What is Spine Surgery?
Spine surgery is rare but can be crucial for patients with life-threatening spinal conditions and those who suffer debilitating chronic pain. We plan your surgery using tools and techniques that give us a multitude of surgical strategies to choose from; we practice surgery in all regions of the spine with the utmost diligence.
The cervical region is housed in the neck. From the brain, the entire nervous system passes through the cervical spine, meaning any damage to this area has the potential to cause pain, weakness, numbness, or paralysis in any and every other part of the body below the affected point. Procedures involving this region are delicate.
The thoracic region is the part of the spine that curves outward. It is more commonly referred to as the "upper back" and is the longest part of the spine. Its structures are more complex than those in the cervical region; due to the nature and number of tissues within the thoracic region, we perform surgical work in its vicinity under careful consideration and planning.
The lumbar region is commonly called the "lower back" and comprises the portion of the spine that turns inward (at the base of the thoracic's outward curve). Office workers and people who remain seated for long periods frequently experience lumbar pain. Improved posture, gentle stretching, regular exercise breaks, and alternating between a seated and standing position can all significantly reduce lumbar pain. Lumbar spine surgery is a last resort if all natural techniques prove ineffective against a worsening condition, such as compression or degeneration.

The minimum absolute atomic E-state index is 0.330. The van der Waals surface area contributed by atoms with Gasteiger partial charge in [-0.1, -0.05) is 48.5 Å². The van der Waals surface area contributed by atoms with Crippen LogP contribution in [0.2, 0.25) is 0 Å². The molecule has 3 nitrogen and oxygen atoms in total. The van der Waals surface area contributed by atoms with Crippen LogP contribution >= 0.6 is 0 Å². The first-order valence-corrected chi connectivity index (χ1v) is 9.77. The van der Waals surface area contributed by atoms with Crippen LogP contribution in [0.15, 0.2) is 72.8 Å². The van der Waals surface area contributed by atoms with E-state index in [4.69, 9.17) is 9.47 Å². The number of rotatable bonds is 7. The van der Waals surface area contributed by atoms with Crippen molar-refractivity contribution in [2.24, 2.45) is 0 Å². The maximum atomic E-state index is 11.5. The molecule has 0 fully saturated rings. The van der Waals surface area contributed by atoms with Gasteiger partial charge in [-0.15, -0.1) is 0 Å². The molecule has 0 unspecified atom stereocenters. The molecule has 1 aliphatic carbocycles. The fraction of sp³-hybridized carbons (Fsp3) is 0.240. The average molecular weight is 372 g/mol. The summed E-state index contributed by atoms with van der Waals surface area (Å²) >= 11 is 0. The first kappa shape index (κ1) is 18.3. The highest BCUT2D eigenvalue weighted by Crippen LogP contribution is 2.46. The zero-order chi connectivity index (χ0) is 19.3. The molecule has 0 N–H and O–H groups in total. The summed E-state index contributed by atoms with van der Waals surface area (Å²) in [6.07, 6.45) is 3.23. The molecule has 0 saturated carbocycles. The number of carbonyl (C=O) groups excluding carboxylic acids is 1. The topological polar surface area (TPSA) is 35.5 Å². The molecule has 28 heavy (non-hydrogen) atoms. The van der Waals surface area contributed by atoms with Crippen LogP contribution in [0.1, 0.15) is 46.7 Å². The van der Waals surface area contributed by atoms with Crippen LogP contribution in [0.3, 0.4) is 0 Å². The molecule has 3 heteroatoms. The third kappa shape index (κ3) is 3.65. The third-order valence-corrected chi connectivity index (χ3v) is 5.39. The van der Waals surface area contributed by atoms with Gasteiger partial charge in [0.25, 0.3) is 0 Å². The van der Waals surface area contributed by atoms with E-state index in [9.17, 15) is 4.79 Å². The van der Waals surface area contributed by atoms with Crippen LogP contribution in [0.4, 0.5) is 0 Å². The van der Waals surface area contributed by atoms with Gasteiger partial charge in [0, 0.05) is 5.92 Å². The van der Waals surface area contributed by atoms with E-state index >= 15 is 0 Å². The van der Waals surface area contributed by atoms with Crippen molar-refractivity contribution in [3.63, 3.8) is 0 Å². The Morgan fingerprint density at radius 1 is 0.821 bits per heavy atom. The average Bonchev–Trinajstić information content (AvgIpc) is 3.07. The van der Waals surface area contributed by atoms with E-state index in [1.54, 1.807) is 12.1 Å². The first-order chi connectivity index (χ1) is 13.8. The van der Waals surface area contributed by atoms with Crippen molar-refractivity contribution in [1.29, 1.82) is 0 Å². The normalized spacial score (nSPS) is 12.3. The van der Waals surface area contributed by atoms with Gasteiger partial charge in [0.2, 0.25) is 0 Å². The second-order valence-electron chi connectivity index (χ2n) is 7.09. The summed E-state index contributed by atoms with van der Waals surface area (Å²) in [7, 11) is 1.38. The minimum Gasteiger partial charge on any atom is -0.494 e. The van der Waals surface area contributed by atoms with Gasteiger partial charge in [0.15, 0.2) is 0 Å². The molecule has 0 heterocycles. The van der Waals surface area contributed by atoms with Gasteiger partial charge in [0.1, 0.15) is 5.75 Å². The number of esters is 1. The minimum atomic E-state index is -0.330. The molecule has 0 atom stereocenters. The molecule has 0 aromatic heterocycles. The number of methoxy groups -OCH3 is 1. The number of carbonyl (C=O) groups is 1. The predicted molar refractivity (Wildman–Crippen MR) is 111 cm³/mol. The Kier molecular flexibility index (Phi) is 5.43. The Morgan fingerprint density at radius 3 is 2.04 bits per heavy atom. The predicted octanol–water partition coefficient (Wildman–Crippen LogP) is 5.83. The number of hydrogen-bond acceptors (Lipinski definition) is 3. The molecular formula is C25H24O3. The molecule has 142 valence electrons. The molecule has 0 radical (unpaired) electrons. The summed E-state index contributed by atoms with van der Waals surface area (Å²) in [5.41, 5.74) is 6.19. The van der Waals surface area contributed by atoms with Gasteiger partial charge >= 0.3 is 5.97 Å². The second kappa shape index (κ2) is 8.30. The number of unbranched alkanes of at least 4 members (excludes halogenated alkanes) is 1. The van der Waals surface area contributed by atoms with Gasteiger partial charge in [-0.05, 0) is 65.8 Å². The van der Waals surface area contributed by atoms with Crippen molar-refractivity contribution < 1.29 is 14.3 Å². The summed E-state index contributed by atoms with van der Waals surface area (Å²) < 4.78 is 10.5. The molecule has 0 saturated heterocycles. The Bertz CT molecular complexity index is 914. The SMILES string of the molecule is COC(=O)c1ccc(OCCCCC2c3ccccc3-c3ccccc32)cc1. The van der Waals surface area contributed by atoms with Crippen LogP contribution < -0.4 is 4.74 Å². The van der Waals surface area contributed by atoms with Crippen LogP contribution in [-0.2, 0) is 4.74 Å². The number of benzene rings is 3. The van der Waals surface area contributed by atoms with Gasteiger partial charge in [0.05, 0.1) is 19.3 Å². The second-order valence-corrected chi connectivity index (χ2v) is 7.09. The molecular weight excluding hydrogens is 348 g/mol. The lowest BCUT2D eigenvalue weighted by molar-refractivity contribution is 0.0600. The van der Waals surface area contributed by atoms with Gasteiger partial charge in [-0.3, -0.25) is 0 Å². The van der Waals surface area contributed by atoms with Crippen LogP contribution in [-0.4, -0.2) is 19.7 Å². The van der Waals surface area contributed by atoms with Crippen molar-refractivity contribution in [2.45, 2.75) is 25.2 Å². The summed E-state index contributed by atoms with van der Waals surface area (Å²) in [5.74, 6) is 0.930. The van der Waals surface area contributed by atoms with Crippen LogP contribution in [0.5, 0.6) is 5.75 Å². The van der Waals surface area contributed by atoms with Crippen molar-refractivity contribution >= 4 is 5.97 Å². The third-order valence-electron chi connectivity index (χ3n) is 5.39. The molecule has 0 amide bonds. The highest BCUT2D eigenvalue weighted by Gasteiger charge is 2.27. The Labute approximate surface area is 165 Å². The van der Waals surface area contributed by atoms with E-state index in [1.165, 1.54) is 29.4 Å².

The sacrum and coccyx or "tailbone" are the lowest portions of the spine. Long periods of sitting can cause pain in both the sacrum and the coccyx. Falling and sitting too hard are also common causes of pain in these regions. Pain accompanied by numbness, however, may indicate a serious condition, especially if the numbness spreads into the thighs or inhibits bowel and/or bladder control.
What Kind of Spine Surgeries Are There?
We design your surgery to be as minimally-invasive as possible using state-of-the-art techniques and tested procedures.
Laminectomy or spinal decompression surgery relieves pressure caused by a narrowing of the spinal column. This pressure is sometimes caused by bone growths such as bone spurs. Laminectomy relieves the pressure by removing bone from the interior of the vertebra(e) around the pressurized point. Often, this procedure is performed in conjunction with a discectomy.
Discectomy is a process that relieves compression of the spinal cord and/or nerve roots caused by the cartilage between the vertebra pushing down on them. This painful condition can occur anywhere there is vertebral cartilage present. Procedures include cervical discectomy as well as anterior cervical discectomy and fusion (ACDF).
Spinal fusion involves surgically and permanently fusing together one or more vertebra to eliminate any opposing movement and improve stability. Such a process is accomplished using bone grafts; the bone tissue usually comes from another part of the patient's body, but grafts that use donor bone tissue are not uncommon.